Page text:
To combat climate change, Gulf groups to hold 1st environmental justice festival in Baton Rouge
In Louisiana, many are used to food and music festivals sponsored by oil and gas companies, but this weekend, there’s something a little different - a festival for climate justice.
The Gulf Gathering for Climate Justice and Joy aims to celebrate the area’s unique culture while also having attendees work together to put forth solutions to combat climate change. It takes place Saturday, June 4 in Baton Rouge.
The event is hosted by the Gulf South for a Green New Deal, a network of more than 300 organizations across the region with similar values and priorities aimed at advancing climate, racial and economic justice. There will be live music, workshops, free food and speakers from community members and organizers from Louisiana, Texas, Alabama, Mississippi and Florida.
We love our way of life in the Gulf South, & we deserve a future where we can sustain it. On 6/4, we’re celebrating that future at the #GulfGathering for #ClimateJusticeAndJoy in Baton Rouge.— Healthy Gulf (@HealthyGulf) May 31, 2022
Come eat, dance, and celebrate the places we call home. https://t.co/qumtQnB8oO pic.twitter.com/hoW2icbJb7
Michael Esealuka, Healthy Gulf organizer and event leadership member, said that organizing for the event started in 2019 after those involved felt the need to act after news that had come out about U.N.’s report calling for urgency to combat the climate crisis.
“We in Louisiana, especially in the Gulf, we're the canary in the coal mine, we're dealing with the climate impacts first and worst. And we're also the epicenter of oil and gas extraction on the Texas and Louisiana coast,” Esealuka said. “So we felt like it was important for us to plant a flag in the sand and say, ‘we don't want this, and we want there to be a future for our land and for our home.’”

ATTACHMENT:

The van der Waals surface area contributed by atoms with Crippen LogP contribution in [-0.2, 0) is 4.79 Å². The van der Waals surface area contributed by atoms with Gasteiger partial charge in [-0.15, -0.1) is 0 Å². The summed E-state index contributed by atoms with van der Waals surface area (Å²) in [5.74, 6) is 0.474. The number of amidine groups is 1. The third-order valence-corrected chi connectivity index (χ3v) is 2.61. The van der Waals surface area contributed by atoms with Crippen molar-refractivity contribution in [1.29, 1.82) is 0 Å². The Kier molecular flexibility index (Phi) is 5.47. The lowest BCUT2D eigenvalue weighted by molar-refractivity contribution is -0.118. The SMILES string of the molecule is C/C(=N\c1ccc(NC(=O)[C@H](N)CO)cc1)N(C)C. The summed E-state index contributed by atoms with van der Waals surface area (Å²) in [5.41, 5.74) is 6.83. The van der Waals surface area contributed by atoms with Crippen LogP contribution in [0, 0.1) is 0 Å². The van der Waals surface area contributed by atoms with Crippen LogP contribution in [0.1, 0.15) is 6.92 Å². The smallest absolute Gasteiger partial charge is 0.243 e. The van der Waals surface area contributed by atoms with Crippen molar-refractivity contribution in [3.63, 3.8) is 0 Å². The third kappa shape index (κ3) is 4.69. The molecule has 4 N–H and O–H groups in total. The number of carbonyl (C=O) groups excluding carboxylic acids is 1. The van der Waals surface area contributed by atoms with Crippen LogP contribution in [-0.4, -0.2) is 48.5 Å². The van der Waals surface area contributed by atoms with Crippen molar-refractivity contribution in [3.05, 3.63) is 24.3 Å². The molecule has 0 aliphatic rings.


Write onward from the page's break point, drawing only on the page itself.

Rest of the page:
Esealuka said it was important to make “joy” the theme of the festival to help push a sustainable movement by spotlighting the love people have for their home, culture and traditions.
There will be community sessions running throughout the day by various organizations, including one led by the Gulf Coast Center for Law and Policy that teaches attendees about the future of American offshore energy, and another headed by local representatives from the Sierra Club who will discuss climate in a global context.
Esealuka hopes that the event can help people who are feeling anxious about the climate news and hurricane season to figure out how they can get involved in work that reflects their values and traditions.
“I think a lot of times with the climate movement, in particular, it can feel so abstract. Because people speak in terms of facts and figures instead of storytelling and talking about basic human rights,” Esealuka said. “And so we're hoping that this is going to be a moment where people will be exposed to local climate organizing that reflects the interests of their communities, and they can get plugged in locally.”
For Alliance for Affordable Energy climate coordinator and event leadership member Kanitra Caston-Hill, she’s most excited to see other people face to face and compare environmental advocacy notes from other groups across the region.
“What I'm hoping for out of this event is that we all have a good time,” Caston-Hill said. “And we get more people involved, more people willing to speak up in solidarity about the injustices that are happening within our communities, and primarily, it's always targeted toward communities of color.”
Caston-Hill said that she hopes that this event can be a step to help inspire people to build toward a better future.
“It's time for us to leave the past in the past and be more innovative, equitable, loving, conscious and be more for the people,” Caston-Hill said. “Less about profit, less about power and less about position. We can not build back the way it was in the past. We have to build back better - the Gulf Coast in general.”
Live performances include musicians, such as Louisiana local Forest Huval and DJ Jorge Díaz Ortiz of Puerto Rico. There will also be dance lessons with Louisiana Dance Roots and other creative and educational workshops. The full program can be found here.
Food options include a seafood boil, vegan food, snowballs and more.
The gathering takes place at Rhorer Plaza at 200 St. Louis Street, behind City Hall, from 9 a.m. to 6 p.m. The event is free and open to all. You can RSVP at www.climatejusticeandjoy.com/